The court believed that, like some securitized home equity loans in recent years, the Credit Suisse product was based on inflated and manipulated property valuations. The court noted that Credit Suisse, to support the product, had developed “a new form of appraisal methodology,” termed “Total Net Value” methodology. This new methodology “relied almost exclusively on the Debtors’ future financial projections, even though such projections bore no relation to the Debtors’ historical or present reality.” The court stated that the methodology did not comply with FIRREA, and then pointedly remarked that this fact “was not important to Credit Suisse because Credit Suisse was seeking to sell its syndicated loans ‘to non bank institutions’.” The court concluded that the product “enriched Credit Suisse, its employees and more than one luxury development owner, but it left the developments too thinly capitalized to survive…. [T]hey were doomed to failure once they received their loans from Credit Suisse.”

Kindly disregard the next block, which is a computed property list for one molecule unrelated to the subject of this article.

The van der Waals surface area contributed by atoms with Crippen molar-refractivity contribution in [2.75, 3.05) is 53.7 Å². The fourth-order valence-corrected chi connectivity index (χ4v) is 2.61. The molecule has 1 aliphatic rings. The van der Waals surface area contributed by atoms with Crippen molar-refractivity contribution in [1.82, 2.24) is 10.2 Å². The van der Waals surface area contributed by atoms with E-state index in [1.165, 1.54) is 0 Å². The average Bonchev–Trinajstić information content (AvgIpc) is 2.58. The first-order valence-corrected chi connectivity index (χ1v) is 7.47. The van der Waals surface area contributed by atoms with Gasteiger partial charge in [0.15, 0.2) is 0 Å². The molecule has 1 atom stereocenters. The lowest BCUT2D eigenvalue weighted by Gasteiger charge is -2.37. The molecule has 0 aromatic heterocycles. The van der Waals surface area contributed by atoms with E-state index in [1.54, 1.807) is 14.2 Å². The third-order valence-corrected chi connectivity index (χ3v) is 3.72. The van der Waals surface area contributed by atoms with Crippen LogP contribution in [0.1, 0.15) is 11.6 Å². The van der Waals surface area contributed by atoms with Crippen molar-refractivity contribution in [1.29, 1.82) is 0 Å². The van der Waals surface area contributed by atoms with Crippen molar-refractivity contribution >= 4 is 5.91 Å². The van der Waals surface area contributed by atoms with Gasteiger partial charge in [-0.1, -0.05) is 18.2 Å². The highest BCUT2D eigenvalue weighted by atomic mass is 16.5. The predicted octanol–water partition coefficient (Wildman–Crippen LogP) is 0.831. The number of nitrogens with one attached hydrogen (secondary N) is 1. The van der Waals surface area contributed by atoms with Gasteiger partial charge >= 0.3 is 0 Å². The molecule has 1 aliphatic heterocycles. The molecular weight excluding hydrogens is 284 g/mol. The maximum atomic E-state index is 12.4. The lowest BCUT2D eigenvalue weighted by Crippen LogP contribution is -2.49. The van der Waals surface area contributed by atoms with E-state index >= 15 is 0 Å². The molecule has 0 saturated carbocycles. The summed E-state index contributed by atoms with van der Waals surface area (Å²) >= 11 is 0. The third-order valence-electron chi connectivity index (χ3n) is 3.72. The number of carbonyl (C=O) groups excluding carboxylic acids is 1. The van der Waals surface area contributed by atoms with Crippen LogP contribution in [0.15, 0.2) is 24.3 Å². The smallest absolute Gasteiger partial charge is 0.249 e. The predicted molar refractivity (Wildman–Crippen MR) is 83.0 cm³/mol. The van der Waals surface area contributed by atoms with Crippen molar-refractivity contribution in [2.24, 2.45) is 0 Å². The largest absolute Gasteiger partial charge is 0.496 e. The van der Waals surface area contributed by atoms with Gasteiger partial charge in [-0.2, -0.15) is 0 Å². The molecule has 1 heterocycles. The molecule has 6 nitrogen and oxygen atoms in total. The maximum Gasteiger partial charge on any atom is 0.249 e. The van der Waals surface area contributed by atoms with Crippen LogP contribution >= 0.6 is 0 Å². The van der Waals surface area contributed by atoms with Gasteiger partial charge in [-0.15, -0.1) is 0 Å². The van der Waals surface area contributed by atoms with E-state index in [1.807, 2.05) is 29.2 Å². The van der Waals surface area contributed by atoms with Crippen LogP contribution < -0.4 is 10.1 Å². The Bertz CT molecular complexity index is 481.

“Let the Chips Fall Where They May”
The Yellowstone court found that the Credit Suisse product had this same “dooming” effect on the Yellowstone Club development. Of the $375 million loan proceeds, “approximately $209 million was transferred out of the Yellowstone Club” to the Debtor’s primary equity owner. The court obviously believed that Credit Suisse callously disregarded that the loan and the expected disbursements would leave the project without sufficient capital to survive. Credit Suisse “had not a single care how [the developer] used a majority of the loan proceeds.” It turned “a blind eye to Debtors’ financial statements,” and its due diligence was “all but non-existent.” The only plausible explanation for Credit Suisse’s actions, the court said, was that it “was simply driven by the fees it was extracting from the loans it was selling, and letting the chips fall where they may.”